Hayabusa Hits Paydirt
At about 7:30 a.m. Japan time, Hayabusa (Japanese for "falcon") briefly touched down on 25143 Itokawa in a flat, relatively featureless area informally dubbed Muses Sea. Then it quickly fired two metal pellets into the surface, timed just 0.2 second apart, and collected some of the dust kicked up by the impacts. Throughout the descent and sampling, the spacecraft functioned autonomously, navigating to the surface without intervention from controllers on Earth.
Today's sampling operation went smoothly, say officials of the Japan Aerospace Exploration Agency, though after leaving the surface a thruster problem arose that forced ground controllers to place the craft in a "safe" (standby) mode. "Actually we were seeing the sign of this problem during the descent phase," notes project manager Junichiro Kawaguchi. "But at that time we switched to the backup system and continued the descent."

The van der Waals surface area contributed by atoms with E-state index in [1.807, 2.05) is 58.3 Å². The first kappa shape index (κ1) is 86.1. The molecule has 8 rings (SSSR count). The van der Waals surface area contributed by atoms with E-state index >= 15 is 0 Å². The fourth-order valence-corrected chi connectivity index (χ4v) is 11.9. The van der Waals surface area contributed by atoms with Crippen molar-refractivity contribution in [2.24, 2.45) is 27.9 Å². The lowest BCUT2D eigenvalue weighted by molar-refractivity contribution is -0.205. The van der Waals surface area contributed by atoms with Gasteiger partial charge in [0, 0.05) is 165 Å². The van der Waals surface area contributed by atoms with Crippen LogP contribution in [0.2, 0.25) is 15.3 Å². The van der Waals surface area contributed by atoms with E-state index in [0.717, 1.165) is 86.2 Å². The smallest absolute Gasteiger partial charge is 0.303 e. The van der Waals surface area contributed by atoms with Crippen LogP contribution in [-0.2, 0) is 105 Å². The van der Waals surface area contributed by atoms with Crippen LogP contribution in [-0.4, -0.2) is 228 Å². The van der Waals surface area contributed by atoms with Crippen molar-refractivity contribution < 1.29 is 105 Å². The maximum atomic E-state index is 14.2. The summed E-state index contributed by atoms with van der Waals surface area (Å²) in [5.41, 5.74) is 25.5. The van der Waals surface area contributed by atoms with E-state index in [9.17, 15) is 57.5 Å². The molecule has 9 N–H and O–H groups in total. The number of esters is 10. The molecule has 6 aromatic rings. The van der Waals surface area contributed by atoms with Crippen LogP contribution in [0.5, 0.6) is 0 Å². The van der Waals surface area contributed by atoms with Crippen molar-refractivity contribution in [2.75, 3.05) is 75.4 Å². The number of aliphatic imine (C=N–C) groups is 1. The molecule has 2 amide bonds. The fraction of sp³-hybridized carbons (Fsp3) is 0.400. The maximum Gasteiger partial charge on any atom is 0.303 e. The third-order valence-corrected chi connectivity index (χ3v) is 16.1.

According to Kawaguchi, the problem caused some loss of propellant, which was already in short supply, and probably involves one or two malfunctioning thrusters. Operations continue normally for now, he said, though the propellant loss has "definitely raised the bar" for getting Hayabusa back to Earth.
Today's success will be the final landing on Itokawa for a technologically challenging mission that has had more than its share of misfortune. Hayabusa lost two attitude-stabilizing "control wheels" before reaching its target on September 12th, leaving just one wheel, plus thruster rockets, to maneuver the spacecraft around Itokawa and maintain its orientation. On November 12th, during a dress rehearsal for the first of two sampling runs, Hayabusa released a small instrumented probe named Minerva that was supposed to land on Itokawa. But instead, because of unfortunate timing, it drifted off into space and was lost.
The mission's timetable calls for Hayabusa to begin its return trip to Earth about December 10th, and if all goes well its sample-bearing reentry capsule will land in the Australian Outback near Woomera in June 2007.
Named for the late Hideo Itokawa, considered the father of Japanese rocketry, the irregularly shaped asteroid measures about 550 by 180 meters and appears to have a stony composition similar to that of ordinary chondrites, the most common meteorite type on Earth.